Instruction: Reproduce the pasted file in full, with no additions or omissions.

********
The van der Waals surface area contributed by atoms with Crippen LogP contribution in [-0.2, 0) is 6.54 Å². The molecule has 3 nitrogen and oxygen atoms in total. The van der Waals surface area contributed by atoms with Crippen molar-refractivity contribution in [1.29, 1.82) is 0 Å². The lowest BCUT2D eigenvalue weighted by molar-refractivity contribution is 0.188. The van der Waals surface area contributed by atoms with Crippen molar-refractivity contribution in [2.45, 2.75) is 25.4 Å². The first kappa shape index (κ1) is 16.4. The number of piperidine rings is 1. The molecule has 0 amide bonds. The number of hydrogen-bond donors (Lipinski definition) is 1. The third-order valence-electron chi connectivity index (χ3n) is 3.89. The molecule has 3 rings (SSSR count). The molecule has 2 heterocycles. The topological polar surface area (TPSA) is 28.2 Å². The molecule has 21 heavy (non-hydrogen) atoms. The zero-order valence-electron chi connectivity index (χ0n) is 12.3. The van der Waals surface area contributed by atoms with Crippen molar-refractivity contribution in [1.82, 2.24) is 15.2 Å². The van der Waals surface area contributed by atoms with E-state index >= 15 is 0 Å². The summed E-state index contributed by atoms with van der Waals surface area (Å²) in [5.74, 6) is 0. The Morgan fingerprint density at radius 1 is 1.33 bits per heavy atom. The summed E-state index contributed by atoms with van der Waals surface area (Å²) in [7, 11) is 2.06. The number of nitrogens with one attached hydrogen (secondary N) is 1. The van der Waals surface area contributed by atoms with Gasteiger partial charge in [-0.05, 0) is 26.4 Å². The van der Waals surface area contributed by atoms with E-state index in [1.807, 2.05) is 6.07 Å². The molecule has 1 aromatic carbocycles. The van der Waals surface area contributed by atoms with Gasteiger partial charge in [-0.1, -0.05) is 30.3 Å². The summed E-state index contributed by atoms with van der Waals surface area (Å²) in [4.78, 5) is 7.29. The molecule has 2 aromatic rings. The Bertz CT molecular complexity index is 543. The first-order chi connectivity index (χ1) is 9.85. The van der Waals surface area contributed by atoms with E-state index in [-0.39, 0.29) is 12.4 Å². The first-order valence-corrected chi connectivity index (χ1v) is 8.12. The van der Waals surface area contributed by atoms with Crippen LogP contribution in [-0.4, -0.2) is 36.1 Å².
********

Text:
The van der Waals surface area contributed by atoms with Crippen LogP contribution in [-0.2, 0) is 6.54 Å². The molecule has 3 nitrogen and oxygen atoms in total. The van der Waals surface area contributed by atoms with Crippen molar-refractivity contribution in [1.29, 1.82) is 0 Å². The lowest BCUT2D eigenvalue weighted by molar-refractivity contribution is 0.188. The van der Waals surface area contributed by atoms with Crippen molar-refractivity contribution in [2.45, 2.75) is 25.4 Å². The first kappa shape index (κ1) is 16.4. The number of piperidine rings is 1. The molecule has 0 amide bonds. The number of hydrogen-bond donors (Lipinski definition) is 1. The third-order valence-electron chi connectivity index (χ3n) is 3.89. The molecule has 3 rings (SSSR count). The molecule has 2 heterocycles. The topological polar surface area (TPSA) is 28.2 Å². The molecule has 21 heavy (non-hydrogen) atoms. The zero-order valence-electron chi connectivity index (χ0n) is 12.3. The van der Waals surface area contributed by atoms with Crippen molar-refractivity contribution in [1.82, 2.24) is 15.2 Å². The van der Waals surface area contributed by atoms with E-state index >= 15 is 0 Å². The summed E-state index contributed by atoms with van der Waals surface area (Å²) in [5.74, 6) is 0. The Morgan fingerprint density at radius 1 is 1.33 bits per heavy atom. The summed E-state index contributed by atoms with van der Waals surface area (Å²) in [7, 11) is 2.06. The number of nitrogens with one attached hydrogen (secondary N) is 1. The van der Waals surface area contributed by atoms with Gasteiger partial charge in [-0.05, 0) is 26.4 Å². The van der Waals surface area contributed by atoms with E-state index in [1.807, 2.05) is 6.07 Å². The molecule has 1 aromatic carbocycles. The van der Waals surface area contributed by atoms with Gasteiger partial charge in [-0.1, -0.05) is 30.3 Å². The summed E-state index contributed by atoms with van der Waals surface area (Å²) in [4.78, 5) is 7.29. The molecule has 2 aromatic rings. The Bertz CT molecular complexity index is 543. The first-order chi connectivity index (χ1) is 9.85. The van der Waals surface area contributed by atoms with E-state index in [-0.39, 0.29) is 12.4 Å². The first-order valence-corrected chi connectivity index (χ1v) is 8.12. The van der Waals surface area contributed by atoms with Crippen LogP contribution in [-0.4, -0.2) is 36.1 Å².